“This means there is more cheap money going around and the risky assets are loving it,” said chief currency at Bidvest Bank Ion de Vleeschauwer.


(Reporting by Mfuneko Toyana; Editing by Tiisetso Motsoeneng)

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South African rand recovers as Zuma says not at war with finmin

Comments (0) Africa, Business, Latest Updates from Reuters

JOHANNESBURG (Reuters) – South Africa’s rand firmed against the dollar on Monday after President Jacob Zuma said he was not at war with Finance Minister Pravin Gordhan, following media reports of a fallout.

The currency fell nearly 4 percent on Friday, its biggest daily loss since 2011, after Gordhan said there were attempts to discredit him and the integrity of the Treasury.

Gordhan’s statement followed a newspaper report which quoted sources as saying he had threatened to resign after receiving a letter from the elite Hawks police unit questioning his knowledge of a suspected rogue unit at the revenue service.

This followed media reports of a clash between Gordhan and the head of the South African Revenue Service (SARS).

The Hawks also said they were not investigating Gordhan, and there was no case against the minister.

“The media has incorrectly reported, among other things, that there is a war at SARS and that the President and the Minister of Finance are somehow at war. This is a total fabrication and mischievous sensationalism,” the presidency said in a statement.

“The President wishes to emphasise that Minister Gordhan remains the Minister of Finance and any positing that the position of the Minister is under any threat is dismissed with the contempt it deserves.”

As of 1344 GMT, the rand had firmed 1.45 percent to 15.9260 versus the dollar from Friday’s close of 16.1600.

Government bonds also recovered. The yield on the benchmark instrument due in 2026, which soared as much as 28 basis points in early trade, was up 4.5 basis points to 9.41 percent as of 1434 GMT.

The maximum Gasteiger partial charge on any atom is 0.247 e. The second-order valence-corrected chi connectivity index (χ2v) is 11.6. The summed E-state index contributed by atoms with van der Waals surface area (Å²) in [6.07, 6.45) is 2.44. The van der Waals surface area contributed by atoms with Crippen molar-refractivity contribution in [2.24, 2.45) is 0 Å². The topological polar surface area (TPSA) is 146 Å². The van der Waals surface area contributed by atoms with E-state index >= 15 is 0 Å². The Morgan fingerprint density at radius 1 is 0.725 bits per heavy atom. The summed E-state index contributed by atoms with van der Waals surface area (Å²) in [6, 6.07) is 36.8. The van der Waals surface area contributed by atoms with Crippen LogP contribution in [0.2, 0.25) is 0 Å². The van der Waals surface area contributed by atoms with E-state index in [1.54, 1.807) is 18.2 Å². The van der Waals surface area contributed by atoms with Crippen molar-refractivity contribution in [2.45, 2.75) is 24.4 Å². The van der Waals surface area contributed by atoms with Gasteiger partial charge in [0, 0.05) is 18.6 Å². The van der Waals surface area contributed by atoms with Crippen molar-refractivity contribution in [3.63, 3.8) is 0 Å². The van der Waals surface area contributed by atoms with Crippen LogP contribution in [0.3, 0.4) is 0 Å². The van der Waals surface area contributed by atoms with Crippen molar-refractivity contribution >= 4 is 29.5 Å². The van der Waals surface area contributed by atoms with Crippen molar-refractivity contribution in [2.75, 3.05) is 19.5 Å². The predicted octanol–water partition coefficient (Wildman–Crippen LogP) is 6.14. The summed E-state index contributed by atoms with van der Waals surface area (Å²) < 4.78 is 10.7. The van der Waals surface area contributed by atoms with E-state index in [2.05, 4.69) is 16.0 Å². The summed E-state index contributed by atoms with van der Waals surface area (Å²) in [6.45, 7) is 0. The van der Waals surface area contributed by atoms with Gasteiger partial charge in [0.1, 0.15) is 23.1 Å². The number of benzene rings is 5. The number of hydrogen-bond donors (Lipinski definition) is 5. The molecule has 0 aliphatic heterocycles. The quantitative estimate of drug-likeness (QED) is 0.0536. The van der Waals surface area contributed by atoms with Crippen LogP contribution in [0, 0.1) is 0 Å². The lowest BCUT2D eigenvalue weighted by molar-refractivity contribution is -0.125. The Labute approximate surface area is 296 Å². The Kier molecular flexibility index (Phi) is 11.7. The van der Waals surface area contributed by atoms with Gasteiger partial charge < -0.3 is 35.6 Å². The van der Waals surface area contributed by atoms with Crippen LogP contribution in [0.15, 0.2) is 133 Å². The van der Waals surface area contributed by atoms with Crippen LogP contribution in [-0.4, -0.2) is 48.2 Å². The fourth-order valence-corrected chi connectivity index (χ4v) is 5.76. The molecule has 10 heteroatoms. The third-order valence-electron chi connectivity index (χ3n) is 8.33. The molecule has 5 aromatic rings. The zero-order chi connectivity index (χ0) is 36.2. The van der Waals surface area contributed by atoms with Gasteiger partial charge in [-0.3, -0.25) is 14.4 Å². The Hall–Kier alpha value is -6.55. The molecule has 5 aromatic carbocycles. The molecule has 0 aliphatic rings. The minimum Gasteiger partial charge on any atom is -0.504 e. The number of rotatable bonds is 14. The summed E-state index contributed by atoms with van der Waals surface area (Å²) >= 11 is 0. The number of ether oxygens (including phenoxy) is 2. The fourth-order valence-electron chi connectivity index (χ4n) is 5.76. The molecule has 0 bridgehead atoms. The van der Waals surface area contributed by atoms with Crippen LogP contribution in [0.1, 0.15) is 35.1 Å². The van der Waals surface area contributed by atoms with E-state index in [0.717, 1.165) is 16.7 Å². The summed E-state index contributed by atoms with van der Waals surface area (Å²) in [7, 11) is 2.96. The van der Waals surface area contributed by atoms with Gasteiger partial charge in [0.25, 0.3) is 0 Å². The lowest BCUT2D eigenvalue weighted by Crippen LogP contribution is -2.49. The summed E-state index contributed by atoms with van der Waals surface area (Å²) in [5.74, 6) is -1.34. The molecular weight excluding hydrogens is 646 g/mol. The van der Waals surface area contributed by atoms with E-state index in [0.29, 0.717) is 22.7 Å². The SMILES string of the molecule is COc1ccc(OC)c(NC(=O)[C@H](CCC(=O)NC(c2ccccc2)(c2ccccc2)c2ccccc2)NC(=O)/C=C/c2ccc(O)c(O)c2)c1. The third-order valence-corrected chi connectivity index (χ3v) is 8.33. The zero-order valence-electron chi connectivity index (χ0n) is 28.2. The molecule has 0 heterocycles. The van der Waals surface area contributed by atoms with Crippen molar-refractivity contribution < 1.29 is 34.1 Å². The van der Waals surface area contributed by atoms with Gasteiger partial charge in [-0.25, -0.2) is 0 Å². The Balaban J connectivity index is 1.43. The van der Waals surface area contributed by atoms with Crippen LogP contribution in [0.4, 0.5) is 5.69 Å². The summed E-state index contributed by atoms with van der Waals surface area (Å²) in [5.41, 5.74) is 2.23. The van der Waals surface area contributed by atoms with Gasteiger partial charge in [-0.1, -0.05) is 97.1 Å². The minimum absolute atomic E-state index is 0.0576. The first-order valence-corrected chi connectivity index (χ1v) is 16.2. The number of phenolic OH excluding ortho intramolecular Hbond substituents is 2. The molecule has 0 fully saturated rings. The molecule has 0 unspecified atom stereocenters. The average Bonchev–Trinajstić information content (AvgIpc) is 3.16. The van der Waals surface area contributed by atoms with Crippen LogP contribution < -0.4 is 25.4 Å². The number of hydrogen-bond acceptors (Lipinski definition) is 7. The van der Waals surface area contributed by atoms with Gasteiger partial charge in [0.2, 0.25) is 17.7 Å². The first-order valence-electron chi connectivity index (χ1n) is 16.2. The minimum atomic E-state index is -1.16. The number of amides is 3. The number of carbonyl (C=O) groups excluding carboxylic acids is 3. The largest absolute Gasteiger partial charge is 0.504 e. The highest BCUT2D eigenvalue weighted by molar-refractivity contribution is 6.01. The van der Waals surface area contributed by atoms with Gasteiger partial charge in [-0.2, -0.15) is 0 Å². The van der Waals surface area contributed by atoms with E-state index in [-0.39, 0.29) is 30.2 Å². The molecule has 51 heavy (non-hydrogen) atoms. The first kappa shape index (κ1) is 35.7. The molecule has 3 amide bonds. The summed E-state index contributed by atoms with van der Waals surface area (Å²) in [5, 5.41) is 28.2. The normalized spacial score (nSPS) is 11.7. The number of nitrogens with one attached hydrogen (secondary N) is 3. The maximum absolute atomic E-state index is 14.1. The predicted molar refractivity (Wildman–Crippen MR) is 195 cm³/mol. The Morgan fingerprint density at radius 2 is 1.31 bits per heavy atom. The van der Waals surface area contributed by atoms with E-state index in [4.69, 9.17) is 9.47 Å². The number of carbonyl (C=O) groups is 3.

“It is a case of correction following knee jerk selling on Friday. The markets will continue to keep a close eye on narrative and look for further confirmation Gordhan will be allowed to do his job,” NKC African Economics economist Bart Stemmet said.

On the stock market, both the Top-40 index and the broader All-share were largely unchanged.

Barclays Africa Group Ltd fell as much 6 percent when the market opened, and traded 5 percent lower after Barclays Plc said on Sunday its board was evaluating strategic options in relation to its shareholding in its African business.

($1 = 16.0379 rand)


(By Olivia Kumwenda-Mtambo. Additional reporting by Stella Mapenzauswa and Nqobile Dludla; Writing by James Macharia, editing by Ed Osmond)

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South Africa’s rand slides as President’s speech disappoints

Comments (0) Africa, Latest Updates from Reuters, Politics

JOHANNESBURG (Reuters) – South Africa’s rand weakened on Friday after President Jacob Zuma’s state-of-the-nation address that analysts and economists said did not deal with concerns raised by rating agencies.

By 0645 GMT the rand had slipped 0.7 percent to 15.9100 per dollar, pushed lower by the president’s failure to address investor worries over fiscal policy as well weak mining and manufacturing data.

Bonds also weakened, with the benchmark paper due in 2026 adding 7 basis points to 9.24 percent.

“There was only limited recognition of the current economic malaise with an overplaying of success of past policy targets,” said Peter Attard Montalto, head economist for emerging markets at Nomura International.

Analysts said ratings agencies were keen to hear the president announce a clear plan detailing how South Africa would improve economic growth, predicted at only 0.9 percent in 2016 by the central bank.

On Thursday, data from the statistics agency showed mining production declined 0.3 percent in December, while manufacturing grew slightly in the same month.

“The impact of the commodity price rout has been disastrous for domestic mining industry,” analysts at NKC African Economics said in a note.

“Unfortunately, new Mineral Resources Minister Mosebenzi Zwane offered little in the way of viable relief strategies when he addressed Mining Indaba earlier this week.”